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Constitutional Defenses – Due Process and Strict Liability: Fraud-Induced Mistake-of-Age Defense to Sexual Assault of Minor

State v. Todd M. Jadowski, 2004 WI 68, on certification
For Jadowski: Richard Hahn
Issue: Whether due process supports an affirmative defense to sexual assault of a minor, § 948.02(2), based on the minor’s intentional misrepresentation of his or her age.

¶36. Upon reading Wis. Stat. § 948.02(2), we conclude that the statute is clear and precise. The prohibited conduct is engaging in sexual intercourse with a child under the age of 16 years. The text is not rendered vague by the difficulties that might attach to an actor’s attempt to ascertain whether the person is at least 16 years old. We are not persuaded that Wis. Stat. § 948.02(2) is unconstitutionally vague.…

¶38. The defendant contends that the statute is overbroad and violates substantive due process because its language is so sweeping that its sanctions may be applied to conduct that the state is not permitted to regulate.35

¶39. The defendant concedes that the government has a significant interest in protecting children and regulating sexual contact between minors and adults and agrees with the court of appeals decision in State v. Fisher that the state’s significant interests in protecting children trumped Fisher’s right to a privacy interest in having sexual intercourse with another person.36

¶40. The defendant argues, however, that because Wis. Stat. § 948.02(2) does not allow a defense based on the victim’s intentional misrepresentation about her age, the statutes impermissibly chill his exercise of his legitimate prerogative to have sex with young women who are of the age of consent. The defendant argues that the circumstances in this case, that is, the victim’s intentional misrepresentation, provide a very narrow and necessary exception to the criminalization of sexual contact between minors and adults.

¶50. Because the legislature’s forbidding a reasonable mistake of age defense in statutory rape cases (whether the mistake is induced by intentional misrepresentation or otherwise) has a significant historical derivation and is widespread, and because of judicial deference to the legislature’s discretion in the exercise of its police powers, we conclude it is not violative of due process for the state legislature to forbid a defense of fraud or reasonable mistake about the age of the victim.52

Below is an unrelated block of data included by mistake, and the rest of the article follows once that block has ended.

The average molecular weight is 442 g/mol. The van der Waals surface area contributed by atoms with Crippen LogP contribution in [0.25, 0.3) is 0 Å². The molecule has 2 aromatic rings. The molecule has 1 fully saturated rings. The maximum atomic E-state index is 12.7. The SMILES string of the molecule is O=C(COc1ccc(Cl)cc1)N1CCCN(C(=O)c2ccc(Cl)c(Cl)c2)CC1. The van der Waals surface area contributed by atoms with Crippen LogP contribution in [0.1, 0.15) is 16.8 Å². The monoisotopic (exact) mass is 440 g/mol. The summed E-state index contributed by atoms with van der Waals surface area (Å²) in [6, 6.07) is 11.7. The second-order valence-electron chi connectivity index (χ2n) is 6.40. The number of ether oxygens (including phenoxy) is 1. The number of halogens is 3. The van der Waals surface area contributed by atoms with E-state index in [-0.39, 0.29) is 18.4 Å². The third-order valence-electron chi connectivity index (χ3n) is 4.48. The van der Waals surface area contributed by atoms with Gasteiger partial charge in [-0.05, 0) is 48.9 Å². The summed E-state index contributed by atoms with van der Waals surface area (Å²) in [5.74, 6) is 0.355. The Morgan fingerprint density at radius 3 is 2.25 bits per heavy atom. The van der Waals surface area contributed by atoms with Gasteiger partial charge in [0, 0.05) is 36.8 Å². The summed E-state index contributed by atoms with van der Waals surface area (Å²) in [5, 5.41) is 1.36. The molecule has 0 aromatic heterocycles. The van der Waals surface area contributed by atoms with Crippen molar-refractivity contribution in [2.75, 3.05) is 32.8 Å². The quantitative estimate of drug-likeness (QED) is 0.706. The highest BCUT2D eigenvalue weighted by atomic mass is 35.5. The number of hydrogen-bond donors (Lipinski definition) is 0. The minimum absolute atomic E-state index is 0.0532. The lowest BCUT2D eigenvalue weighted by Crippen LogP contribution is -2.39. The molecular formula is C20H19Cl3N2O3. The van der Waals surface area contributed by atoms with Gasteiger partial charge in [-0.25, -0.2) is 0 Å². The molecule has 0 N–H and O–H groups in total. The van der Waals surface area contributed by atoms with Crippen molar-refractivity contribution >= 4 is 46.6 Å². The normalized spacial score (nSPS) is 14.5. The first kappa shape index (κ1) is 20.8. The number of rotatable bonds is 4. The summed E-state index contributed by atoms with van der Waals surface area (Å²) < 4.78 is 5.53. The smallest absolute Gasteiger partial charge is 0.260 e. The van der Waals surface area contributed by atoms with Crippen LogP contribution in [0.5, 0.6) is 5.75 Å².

The court’s dismissal of the constitutional argument is pretty casual; a bit too casual: it doesn’t go much farther analytically than saying that this is the way it’s always been done. That may be fine in relation to a notice argument, but this is a substantive due process claim, and so the court’s wave of the hand doesn’t quite reach what seems to be the heart of the problem: strict liability impermissibly trenches, at least in this sort of instance, on the protected right to intimate interaction with individuals who have attained majority age. Remarkably, the court doesn’t even cite Lawrence v. Texas. Moreover, the court flatly dismisses analogy to first amendment jurisprudence, ¶21 n. 14. The court is at least arguably wrong on both counts; the errors are related. Lawrence is meaningful because it says there is a constitutional right to consensual sex with an adult. And 1st amendment principles are meaningful because they inhibit strict liability for distributing obscene material to minors, see generally, State v. Lane R. Weidner, 2000 WI 52 (“¶11 Because age represents the critical element separating illegal conduct from that which remains protected, to avert significant constitutional dilemmas some form of scienter must be implied in a statute imposing criminal liability based on age.”). These principles should intersect in an age-of-consent context. That is, if the potential inhibition on protected activity is too great to impose strict liability in the one context, it ought to be so in the other as well. Is distribution of pornography a more valued right than consensual sex with an adult? Not, at least arguably, after Lawrence. Jadowski seems to have raised such an argument (indeed, this is, or at least ought to be, his preeminent argument), see ¶40: “defendant argues … the statutes impermissibly chill his exercise of his legitimate prerogative to have sex with young women who are of the age of consent.” To be sure, the argument is stronger put as, chill the legitimate right to have sex with someone who has attained the age of 18, rather than age of consent which is 16 – but this is a mere detail in that it certainly seems as if Jadowski believed the minor was in fact 18. Regardless, that detail doesn’t seem to matter in the way the court treated the argument, which is to say cavalierly dismissed the notion that first amendment principles have any application. Habeas relief seems doubtful (simply because there is no clearly established controlling SCt authority), making cert the only potential avenue of relief.

For foreign authority, taking a more flexible approach, see In re Jennings, Cal SCt No. S115009, 8/23/04 (despite fact that crime of providing minor with alcohol imposed strict liability, court would recognize affirmative defense of mistake of fact: that defendant honestly and reaosnably believed minor was an adult).

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